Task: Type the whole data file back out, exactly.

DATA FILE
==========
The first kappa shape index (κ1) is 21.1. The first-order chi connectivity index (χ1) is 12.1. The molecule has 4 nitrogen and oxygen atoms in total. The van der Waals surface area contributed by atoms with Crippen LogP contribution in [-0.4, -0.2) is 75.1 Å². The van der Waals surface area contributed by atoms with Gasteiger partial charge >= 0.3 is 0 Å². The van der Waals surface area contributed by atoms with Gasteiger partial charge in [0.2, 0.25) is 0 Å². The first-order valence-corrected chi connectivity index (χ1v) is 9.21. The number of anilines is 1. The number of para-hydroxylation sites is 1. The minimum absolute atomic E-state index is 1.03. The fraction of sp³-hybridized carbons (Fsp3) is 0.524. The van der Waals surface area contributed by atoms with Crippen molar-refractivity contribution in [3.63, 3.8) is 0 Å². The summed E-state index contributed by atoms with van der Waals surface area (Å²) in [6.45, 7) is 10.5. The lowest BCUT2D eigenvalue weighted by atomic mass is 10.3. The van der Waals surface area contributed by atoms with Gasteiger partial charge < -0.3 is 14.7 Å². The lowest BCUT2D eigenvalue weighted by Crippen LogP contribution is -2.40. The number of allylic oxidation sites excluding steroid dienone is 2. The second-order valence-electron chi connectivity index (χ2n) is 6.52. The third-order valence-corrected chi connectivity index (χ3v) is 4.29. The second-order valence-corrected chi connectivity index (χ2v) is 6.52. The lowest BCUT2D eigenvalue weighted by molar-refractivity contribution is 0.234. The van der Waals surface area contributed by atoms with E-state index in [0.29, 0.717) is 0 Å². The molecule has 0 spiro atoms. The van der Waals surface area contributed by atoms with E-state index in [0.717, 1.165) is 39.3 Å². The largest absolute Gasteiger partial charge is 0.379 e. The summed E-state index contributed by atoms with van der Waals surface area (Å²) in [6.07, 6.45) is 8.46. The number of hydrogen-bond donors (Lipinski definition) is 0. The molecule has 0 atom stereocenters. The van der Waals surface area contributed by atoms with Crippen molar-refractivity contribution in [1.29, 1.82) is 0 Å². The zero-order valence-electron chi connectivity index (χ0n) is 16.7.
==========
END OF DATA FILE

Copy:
The first kappa shape index (κ1) is 21.1. The first-order chi connectivity index (χ1) is 12.1. The molecule has 4 nitrogen and oxygen atoms in total. The van der Waals surface area contributed by atoms with Crippen LogP contribution in [-0.4, -0.2) is 75.1 Å². The van der Waals surface area contributed by atoms with Gasteiger partial charge >= 0.3 is 0 Å². The van der Waals surface area contributed by atoms with Gasteiger partial charge in [0.2, 0.25) is 0 Å². The first-order valence-corrected chi connectivity index (χ1v) is 9.21. The number of anilines is 1. The number of para-hydroxylation sites is 1. The minimum absolute atomic E-state index is 1.03. The fraction of sp³-hybridized carbons (Fsp3) is 0.524. The van der Waals surface area contributed by atoms with Crippen molar-refractivity contribution in [3.63, 3.8) is 0 Å². The summed E-state index contributed by atoms with van der Waals surface area (Å²) in [6.45, 7) is 10.5. The lowest BCUT2D eigenvalue weighted by atomic mass is 10.3. The van der Waals surface area contributed by atoms with Gasteiger partial charge < -0.3 is 14.7 Å². The lowest BCUT2D eigenvalue weighted by Crippen LogP contribution is -2.40. The number of allylic oxidation sites excluding steroid dienone is 2. The second-order valence-electron chi connectivity index (χ2n) is 6.52. The third-order valence-corrected chi connectivity index (χ3v) is 4.29. The second-order valence-corrected chi connectivity index (χ2v) is 6.52. The lowest BCUT2D eigenvalue weighted by molar-refractivity contribution is 0.234. The van der Waals surface area contributed by atoms with E-state index in [0.29, 0.717) is 0 Å². The molecule has 0 spiro atoms. The van der Waals surface area contributed by atoms with E-state index in [0.717, 1.165) is 39.3 Å². The largest absolute Gasteiger partial charge is 0.379 e. The summed E-state index contributed by atoms with van der Waals surface area (Å²) in [6.07, 6.45) is 8.46. The number of hydrogen-bond donors (Lipinski definition) is 0. The molecule has 0 atom stereocenters. The van der Waals surface area contributed by atoms with Crippen molar-refractivity contribution in [1.29, 1.82) is 0 Å². The zero-order valence-electron chi connectivity index (χ0n) is 16.7.